Large carnivores need large areas of relatively wild habitat, which makes their conservation challenging. These species play important ecological roles and in some cases may qualify as keystone species. Although the ability of carnivores to control prey numbers varies according to many factors and often is effective only in the short term, the indirect effects of carnivores on community structure and diversity can be great. Perhaps just as important is the role of carnivores as umbrella species (i.e., species whose habitat area requirements encompass the habitats of many other species). Conservation areas large enough to support populations of large carnivores are likely to include many other species and natural communities, especially in regions such as the Rocky Mountains of Canada and the United States that have relatively low endemism. For example, a plan for recovery of grizzly bears (Ursus arctos) proposed by Shaffer (1992) covers, in part, 34% of the state of Idaho (compared to 8% covered by a U.S. Fish and Wildlife Service proposal) and would capture 10% or more of the statewide ranges of 71% of the mammal species, 67% of the birds, 61% of the amphibians but only 27% of the reptiles native to Idaho. Two‐thirds (67%) of the vegetation types in Idaho would have 10% or more of their statewide area included in the Shaffer plan. The U.S. Fish and Wildlife Service recovery zones provide a much poorer umbrella. The umbrella functions of large carnivores are expected to be poorer in regions with high endemism. The application of metapopulation concepts to large carnivore conservation has led to proposals for regional reserve networks composed of wilderness core areas, multiple‐use buffer zones, and some form of connectivity. The exceptional vagility of most large carnivores makes such networks feasible in a region with low human population density, such as the Rocky Mountains, but mortality risks still need to be addressed. Roads are a major threat to carnivore recovery because of barrier effects, vehicle collisions, and increased accessibility of wild areas to poachers. Development, especially for tourism, is also becoming a threat in many parts ofthe region.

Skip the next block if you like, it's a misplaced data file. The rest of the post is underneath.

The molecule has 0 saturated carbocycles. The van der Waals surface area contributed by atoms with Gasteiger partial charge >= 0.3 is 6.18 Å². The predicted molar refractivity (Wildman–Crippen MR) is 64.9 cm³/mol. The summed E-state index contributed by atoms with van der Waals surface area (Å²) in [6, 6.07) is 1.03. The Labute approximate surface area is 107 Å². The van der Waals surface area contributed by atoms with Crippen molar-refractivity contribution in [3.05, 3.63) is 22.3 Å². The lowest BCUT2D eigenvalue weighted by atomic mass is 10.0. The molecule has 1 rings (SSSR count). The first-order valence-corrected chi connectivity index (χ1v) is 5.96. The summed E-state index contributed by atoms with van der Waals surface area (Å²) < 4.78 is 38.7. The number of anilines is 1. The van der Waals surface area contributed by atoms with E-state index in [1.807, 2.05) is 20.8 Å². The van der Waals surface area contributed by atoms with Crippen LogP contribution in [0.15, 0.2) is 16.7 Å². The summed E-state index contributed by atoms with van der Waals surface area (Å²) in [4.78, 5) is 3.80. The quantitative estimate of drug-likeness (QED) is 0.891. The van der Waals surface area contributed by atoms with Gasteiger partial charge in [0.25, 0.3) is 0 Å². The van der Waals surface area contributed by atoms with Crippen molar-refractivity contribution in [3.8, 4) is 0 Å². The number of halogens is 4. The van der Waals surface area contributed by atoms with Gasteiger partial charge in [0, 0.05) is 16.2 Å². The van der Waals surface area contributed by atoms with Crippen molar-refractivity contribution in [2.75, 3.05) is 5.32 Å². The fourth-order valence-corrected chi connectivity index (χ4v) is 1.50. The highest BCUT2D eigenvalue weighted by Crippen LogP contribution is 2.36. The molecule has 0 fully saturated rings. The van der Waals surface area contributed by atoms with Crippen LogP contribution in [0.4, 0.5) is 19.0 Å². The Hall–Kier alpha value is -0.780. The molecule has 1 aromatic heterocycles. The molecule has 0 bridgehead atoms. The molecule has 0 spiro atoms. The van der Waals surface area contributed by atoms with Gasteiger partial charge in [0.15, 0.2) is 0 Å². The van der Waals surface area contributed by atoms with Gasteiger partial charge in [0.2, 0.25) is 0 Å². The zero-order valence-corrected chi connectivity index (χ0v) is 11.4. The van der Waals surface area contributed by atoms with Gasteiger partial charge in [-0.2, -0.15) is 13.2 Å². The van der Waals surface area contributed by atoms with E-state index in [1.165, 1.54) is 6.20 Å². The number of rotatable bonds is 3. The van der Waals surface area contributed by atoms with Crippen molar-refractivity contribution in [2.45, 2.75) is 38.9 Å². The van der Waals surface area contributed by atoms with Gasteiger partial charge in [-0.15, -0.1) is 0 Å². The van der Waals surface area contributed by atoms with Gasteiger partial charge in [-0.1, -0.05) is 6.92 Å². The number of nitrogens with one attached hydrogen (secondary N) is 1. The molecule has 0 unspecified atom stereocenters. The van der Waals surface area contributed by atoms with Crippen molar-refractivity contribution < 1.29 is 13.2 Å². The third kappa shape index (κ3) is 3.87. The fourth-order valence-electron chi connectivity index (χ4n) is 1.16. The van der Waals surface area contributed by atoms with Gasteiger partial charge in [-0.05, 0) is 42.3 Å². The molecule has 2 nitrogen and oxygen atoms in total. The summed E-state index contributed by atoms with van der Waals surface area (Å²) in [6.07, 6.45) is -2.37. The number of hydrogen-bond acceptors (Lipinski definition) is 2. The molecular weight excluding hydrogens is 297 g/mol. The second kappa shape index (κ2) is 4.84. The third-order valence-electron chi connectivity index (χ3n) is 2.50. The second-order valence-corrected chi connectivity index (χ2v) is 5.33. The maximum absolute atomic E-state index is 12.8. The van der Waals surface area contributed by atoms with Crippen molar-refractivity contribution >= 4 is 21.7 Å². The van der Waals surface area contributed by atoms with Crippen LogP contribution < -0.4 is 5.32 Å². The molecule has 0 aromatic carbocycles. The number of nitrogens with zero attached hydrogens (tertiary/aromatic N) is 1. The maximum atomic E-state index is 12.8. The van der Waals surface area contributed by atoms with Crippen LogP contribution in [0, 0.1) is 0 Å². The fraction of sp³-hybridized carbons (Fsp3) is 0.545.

Conservation Biology – Wiley
Published: Aug 1, 1996
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